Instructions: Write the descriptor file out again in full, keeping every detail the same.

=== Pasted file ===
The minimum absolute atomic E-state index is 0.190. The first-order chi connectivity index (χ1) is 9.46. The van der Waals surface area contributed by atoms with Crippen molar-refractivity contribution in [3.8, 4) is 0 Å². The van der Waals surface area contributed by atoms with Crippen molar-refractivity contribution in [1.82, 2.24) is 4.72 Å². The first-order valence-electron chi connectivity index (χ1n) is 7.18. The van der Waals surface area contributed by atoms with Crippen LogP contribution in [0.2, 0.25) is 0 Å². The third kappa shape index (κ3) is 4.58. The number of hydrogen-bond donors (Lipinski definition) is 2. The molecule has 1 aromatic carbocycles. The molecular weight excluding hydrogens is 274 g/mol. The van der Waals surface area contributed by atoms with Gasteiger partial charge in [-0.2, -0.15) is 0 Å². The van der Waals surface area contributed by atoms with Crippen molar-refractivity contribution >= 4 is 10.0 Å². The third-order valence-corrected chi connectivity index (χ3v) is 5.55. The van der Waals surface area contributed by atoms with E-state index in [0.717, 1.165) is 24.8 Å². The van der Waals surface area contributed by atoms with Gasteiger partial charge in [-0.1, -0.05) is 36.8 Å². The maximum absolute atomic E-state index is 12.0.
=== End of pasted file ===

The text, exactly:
The minimum absolute atomic E-state index is 0.190. The first-order chi connectivity index (χ1) is 9.46. The van der Waals surface area contributed by atoms with Crippen molar-refractivity contribution in [3.8, 4) is 0 Å². The van der Waals surface area contributed by atoms with Crippen molar-refractivity contribution in [1.82, 2.24) is 4.72 Å². The first-order valence-electron chi connectivity index (χ1n) is 7.18. The van der Waals surface area contributed by atoms with Crippen LogP contribution in [0.2, 0.25) is 0 Å². The third kappa shape index (κ3) is 4.58. The number of hydrogen-bond donors (Lipinski definition) is 2. The molecule has 1 aromatic carbocycles. The molecular weight excluding hydrogens is 274 g/mol. The van der Waals surface area contributed by atoms with Gasteiger partial charge in [-0.2, -0.15) is 0 Å². The van der Waals surface area contributed by atoms with Crippen molar-refractivity contribution >= 4 is 10.0 Å². The third-order valence-corrected chi connectivity index (χ3v) is 5.55. The van der Waals surface area contributed by atoms with E-state index in [0.717, 1.165) is 24.8 Å². The van der Waals surface area contributed by atoms with Gasteiger partial charge in [-0.1, -0.05) is 36.8 Å². The maximum absolute atomic E-state index is 12.0.